BZA denies Tiger Mart alcohol variance
Jacksboro’s Board of Zoning Adjustments met again Wednesday to consider a variance request to allow for the sale of alcoholic beverages at Tiger Mart. About 35 community members attended to show their support or opposition for granting the request.
The business would require a variance because of Jacksboro’s ordinance that prohibits the sale of alcohol within 300 feet of a school or day care, property line to property line. Tiger Mart, located at 753 W. Belknap, sits across W. Belknap Street from Jacksboro Middle School and the Jacksboro ISD administration building which also houses the district’s day care. The distance is 63 feet, property line to property line.
Members of the BZA met Sept. 20 concerning the matter, but tabled the issue to investigate whether or not the city could place conditions on granting the variance, namely, only allowing the sale of alcohol outside of school hours.
The meeting opened with City Manager Mike Smith outlining his findings which were that according to state law, the city would only be allowed to regulate, or place conditions, on the sale of beer. He also outlined the three similar variances the board had granted previously for Allsups, Mr. Cut Rate and most recently, J.R.’s Chophouse. Members of the board stated they allowed those variances because there was no line of sight between the daycares and the businesses requesting and they were not on the same street. Also, the day cares affected did not oppose the variance.
That is not the case with Jacksboro ISD.
All seven school board trustees attended the meeting in opposition of the variance. Trustee Ken Swan spoke first during the public hearing and gave a statistic from the National Highway Traffic Safety Administration that 21 percent of people that drink are drinking and driving.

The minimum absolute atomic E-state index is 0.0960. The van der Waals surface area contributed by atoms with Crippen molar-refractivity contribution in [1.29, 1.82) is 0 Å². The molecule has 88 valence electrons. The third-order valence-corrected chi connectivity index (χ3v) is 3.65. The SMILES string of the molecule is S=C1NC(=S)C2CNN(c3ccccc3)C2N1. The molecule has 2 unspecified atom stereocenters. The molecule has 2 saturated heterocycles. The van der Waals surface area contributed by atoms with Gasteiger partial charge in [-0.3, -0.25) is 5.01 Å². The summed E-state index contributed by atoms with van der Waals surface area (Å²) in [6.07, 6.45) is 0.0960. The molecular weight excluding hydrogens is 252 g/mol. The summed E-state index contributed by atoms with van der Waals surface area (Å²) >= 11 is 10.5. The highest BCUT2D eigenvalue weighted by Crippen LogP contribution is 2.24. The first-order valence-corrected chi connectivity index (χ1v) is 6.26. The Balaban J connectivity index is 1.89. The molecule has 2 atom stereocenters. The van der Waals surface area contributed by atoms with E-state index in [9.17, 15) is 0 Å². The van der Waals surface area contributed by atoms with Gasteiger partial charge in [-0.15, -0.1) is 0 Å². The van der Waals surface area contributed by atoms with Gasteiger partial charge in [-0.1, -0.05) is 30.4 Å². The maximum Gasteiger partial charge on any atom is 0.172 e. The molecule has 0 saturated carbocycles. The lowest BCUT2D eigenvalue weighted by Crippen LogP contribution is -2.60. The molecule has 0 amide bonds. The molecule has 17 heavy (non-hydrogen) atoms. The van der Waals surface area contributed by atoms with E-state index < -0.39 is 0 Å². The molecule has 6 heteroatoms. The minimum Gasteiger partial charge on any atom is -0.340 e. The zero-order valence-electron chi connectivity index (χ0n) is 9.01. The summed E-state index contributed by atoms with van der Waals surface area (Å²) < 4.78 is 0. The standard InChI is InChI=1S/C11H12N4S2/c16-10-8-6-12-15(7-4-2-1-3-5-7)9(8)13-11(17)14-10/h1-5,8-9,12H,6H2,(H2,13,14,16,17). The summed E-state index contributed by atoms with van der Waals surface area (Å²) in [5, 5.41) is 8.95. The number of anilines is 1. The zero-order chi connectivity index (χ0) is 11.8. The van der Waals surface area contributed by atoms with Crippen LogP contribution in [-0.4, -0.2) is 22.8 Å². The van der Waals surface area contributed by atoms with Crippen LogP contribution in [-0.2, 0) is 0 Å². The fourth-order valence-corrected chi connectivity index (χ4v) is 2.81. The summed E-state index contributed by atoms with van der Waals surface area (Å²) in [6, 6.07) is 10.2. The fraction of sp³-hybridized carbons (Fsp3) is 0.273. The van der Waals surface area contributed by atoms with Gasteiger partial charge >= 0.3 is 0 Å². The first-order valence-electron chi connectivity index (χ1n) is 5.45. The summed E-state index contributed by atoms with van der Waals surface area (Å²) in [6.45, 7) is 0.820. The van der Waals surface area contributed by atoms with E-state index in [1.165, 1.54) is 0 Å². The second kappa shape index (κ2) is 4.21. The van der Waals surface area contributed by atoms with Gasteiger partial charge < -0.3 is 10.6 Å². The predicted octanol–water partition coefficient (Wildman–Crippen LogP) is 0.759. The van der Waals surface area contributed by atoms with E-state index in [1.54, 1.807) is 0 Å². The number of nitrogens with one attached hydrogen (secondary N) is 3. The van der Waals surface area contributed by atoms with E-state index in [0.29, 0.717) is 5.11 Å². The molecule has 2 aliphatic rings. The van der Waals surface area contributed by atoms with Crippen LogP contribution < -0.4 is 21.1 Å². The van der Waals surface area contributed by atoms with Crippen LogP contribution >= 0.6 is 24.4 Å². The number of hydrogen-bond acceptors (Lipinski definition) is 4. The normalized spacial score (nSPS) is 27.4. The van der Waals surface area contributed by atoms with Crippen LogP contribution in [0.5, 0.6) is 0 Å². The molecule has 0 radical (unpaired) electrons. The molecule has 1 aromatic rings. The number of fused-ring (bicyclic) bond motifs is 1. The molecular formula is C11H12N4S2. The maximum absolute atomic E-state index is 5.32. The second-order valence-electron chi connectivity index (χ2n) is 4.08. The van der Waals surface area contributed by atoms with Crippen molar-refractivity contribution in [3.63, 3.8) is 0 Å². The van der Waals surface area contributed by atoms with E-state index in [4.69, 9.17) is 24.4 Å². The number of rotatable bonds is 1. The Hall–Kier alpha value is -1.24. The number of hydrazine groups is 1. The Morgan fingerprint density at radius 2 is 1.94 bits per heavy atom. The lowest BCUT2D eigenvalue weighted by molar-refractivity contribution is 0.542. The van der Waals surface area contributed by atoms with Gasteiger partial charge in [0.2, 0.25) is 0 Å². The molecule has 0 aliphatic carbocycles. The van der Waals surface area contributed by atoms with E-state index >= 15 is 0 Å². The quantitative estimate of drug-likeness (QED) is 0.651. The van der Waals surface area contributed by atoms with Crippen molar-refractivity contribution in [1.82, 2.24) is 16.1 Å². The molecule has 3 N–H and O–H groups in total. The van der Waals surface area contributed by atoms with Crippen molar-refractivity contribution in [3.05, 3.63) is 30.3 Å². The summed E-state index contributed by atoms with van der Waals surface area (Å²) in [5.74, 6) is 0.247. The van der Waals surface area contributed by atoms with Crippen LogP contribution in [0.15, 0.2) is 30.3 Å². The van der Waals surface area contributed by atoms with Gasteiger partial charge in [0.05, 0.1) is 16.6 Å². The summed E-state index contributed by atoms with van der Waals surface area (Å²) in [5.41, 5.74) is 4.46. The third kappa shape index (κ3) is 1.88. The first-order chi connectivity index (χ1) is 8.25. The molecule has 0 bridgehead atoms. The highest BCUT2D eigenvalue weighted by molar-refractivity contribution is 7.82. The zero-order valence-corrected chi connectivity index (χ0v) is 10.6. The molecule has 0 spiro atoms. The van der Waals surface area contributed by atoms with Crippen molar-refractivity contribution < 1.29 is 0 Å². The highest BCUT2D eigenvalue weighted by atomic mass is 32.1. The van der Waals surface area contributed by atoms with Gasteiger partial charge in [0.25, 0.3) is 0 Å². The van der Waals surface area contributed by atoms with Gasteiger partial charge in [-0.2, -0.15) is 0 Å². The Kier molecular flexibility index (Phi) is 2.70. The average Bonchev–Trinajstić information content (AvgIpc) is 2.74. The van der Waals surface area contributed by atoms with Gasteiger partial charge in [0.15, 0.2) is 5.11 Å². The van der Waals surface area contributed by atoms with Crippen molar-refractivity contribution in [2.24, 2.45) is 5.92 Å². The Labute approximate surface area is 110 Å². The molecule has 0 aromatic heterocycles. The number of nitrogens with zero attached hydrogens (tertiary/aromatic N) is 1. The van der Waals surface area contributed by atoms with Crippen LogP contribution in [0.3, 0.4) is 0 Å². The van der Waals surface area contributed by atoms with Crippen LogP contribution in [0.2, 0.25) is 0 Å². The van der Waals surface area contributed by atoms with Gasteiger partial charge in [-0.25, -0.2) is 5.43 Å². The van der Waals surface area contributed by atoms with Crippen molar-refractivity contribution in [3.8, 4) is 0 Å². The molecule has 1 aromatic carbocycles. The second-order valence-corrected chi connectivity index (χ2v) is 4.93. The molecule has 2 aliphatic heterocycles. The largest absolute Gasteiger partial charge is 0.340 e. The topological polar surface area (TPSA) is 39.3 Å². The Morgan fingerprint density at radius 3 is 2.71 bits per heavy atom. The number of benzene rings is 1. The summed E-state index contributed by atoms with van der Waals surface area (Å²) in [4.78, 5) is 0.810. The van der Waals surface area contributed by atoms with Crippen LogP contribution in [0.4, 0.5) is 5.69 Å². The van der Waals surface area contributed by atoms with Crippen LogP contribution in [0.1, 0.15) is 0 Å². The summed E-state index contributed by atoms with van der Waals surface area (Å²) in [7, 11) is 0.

“So the people that will drive to your store to buy alcohol, 21 percent of them are already drinking — one out of five,” Swan said. “We have hundreds of kids a day crossing the street 50 feet from the driving entrance access to your store.”
He added that students cross the street not just going to and from school, but at night after sports activities and even on weekends.
“We have a responsibility as adults to use our heads and common sense when it comes to these controversial matters to keep our children and infants as safe as we possibly can,” Swan said. “We also have rules that are already in place that address these matters. Frankly, for the life of me, I don’t understand why we’re even considering alcohol sales in this area. This is insane.”
JISD Board President Brent Hackley spoke during the hearing and said there are students crossing the street at all hours of the day and night from 7 a.m. to 9 or 10 o’clock at night.
“I’m not opposed to alcohol sales in the community, but I don’t feel this is the place for it,” Hackley said.
Dawa Tamang, a representative for Tiger Mart, said he understands the concerns, but other stores received variances to sell alcohol.
“We have best interests for the people and the community. We do not want a negative impact on the school or the community,” Tamang said. “... All we’re asking at this point is to be fair. We are okay not to sell alcohol, but everybody else is selling alcohol.”
He finished his comments saying if he cannot compete, it could cause the store to go out of business.
Raj Shrestha, with Tiger Mart, addressed the board saying many of those on the west side of town drinking and driving are going to use the same street to get to Allsups.
Greg Sanders said children’s safety is paramount to everything else when he addressed the board.
“No amount of money is worth one child,” he said.
After hearing from five other community members in opposition and two in favor, the board voted to deny the request.